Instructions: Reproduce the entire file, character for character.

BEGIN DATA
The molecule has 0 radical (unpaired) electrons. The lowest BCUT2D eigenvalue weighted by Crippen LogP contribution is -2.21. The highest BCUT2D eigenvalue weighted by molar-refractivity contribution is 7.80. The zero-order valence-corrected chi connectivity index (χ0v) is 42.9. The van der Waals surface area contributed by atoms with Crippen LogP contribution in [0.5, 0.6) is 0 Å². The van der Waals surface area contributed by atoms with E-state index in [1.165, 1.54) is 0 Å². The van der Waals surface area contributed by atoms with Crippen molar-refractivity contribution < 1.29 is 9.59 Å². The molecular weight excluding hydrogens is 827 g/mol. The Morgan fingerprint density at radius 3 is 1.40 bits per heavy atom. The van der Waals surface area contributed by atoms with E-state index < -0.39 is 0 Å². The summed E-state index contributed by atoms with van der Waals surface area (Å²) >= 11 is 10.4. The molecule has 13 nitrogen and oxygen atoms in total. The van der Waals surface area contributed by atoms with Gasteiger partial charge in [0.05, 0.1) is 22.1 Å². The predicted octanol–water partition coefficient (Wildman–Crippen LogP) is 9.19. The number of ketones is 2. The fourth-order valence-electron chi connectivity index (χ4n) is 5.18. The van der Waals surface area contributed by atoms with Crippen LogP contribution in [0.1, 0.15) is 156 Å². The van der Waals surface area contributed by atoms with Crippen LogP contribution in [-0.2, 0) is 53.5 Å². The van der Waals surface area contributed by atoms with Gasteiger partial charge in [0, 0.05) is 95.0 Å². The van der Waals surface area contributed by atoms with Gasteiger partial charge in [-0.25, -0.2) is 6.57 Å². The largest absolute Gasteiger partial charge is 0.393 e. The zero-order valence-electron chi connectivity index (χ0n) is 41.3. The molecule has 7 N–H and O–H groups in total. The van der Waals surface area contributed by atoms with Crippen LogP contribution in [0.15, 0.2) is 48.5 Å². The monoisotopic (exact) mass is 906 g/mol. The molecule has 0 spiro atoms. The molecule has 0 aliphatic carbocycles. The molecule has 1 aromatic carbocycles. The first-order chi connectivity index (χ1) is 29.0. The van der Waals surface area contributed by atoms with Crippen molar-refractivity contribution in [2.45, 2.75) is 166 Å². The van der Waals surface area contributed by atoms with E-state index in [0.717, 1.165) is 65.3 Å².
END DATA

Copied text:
The molecule has 0 radical (unpaired) electrons. The lowest BCUT2D eigenvalue weighted by Crippen LogP contribution is -2.21. The highest BCUT2D eigenvalue weighted by molar-refractivity contribution is 7.80. The zero-order valence-corrected chi connectivity index (χ0v) is 42.9. The van der Waals surface area contributed by atoms with Crippen LogP contribution in [0.5, 0.6) is 0 Å². The van der Waals surface area contributed by atoms with E-state index in [1.165, 1.54) is 0 Å². The van der Waals surface area contributed by atoms with Crippen molar-refractivity contribution < 1.29 is 9.59 Å². The molecular weight excluding hydrogens is 827 g/mol. The Morgan fingerprint density at radius 3 is 1.40 bits per heavy atom. The van der Waals surface area contributed by atoms with E-state index < -0.39 is 0 Å². The summed E-state index contributed by atoms with van der Waals surface area (Å²) >= 11 is 10.4. The molecule has 13 nitrogen and oxygen atoms in total. The van der Waals surface area contributed by atoms with Gasteiger partial charge in [0.05, 0.1) is 22.1 Å². The predicted octanol–water partition coefficient (Wildman–Crippen LogP) is 9.19. The number of ketones is 2. The fourth-order valence-electron chi connectivity index (χ4n) is 5.18. The van der Waals surface area contributed by atoms with Crippen LogP contribution in [0.1, 0.15) is 156 Å². The van der Waals surface area contributed by atoms with Crippen LogP contribution in [-0.2, 0) is 53.5 Å². The van der Waals surface area contributed by atoms with Gasteiger partial charge in [0, 0.05) is 95.0 Å². The van der Waals surface area contributed by atoms with Gasteiger partial charge in [-0.25, -0.2) is 6.57 Å². The largest absolute Gasteiger partial charge is 0.393 e. The zero-order valence-electron chi connectivity index (χ0n) is 41.3. The molecule has 7 N–H and O–H groups in total. The van der Waals surface area contributed by atoms with Crippen LogP contribution in [0.15, 0.2) is 48.5 Å². The monoisotopic (exact) mass is 906 g/mol. The molecule has 0 spiro atoms. The molecule has 0 aliphatic carbocycles. The molecule has 1 aromatic carbocycles. The first-order chi connectivity index (χ1) is 29.0. The van der Waals surface area contributed by atoms with Crippen molar-refractivity contribution in [2.45, 2.75) is 166 Å². The van der Waals surface area contributed by atoms with E-state index in [0.717, 1.165) is 65.3 Å².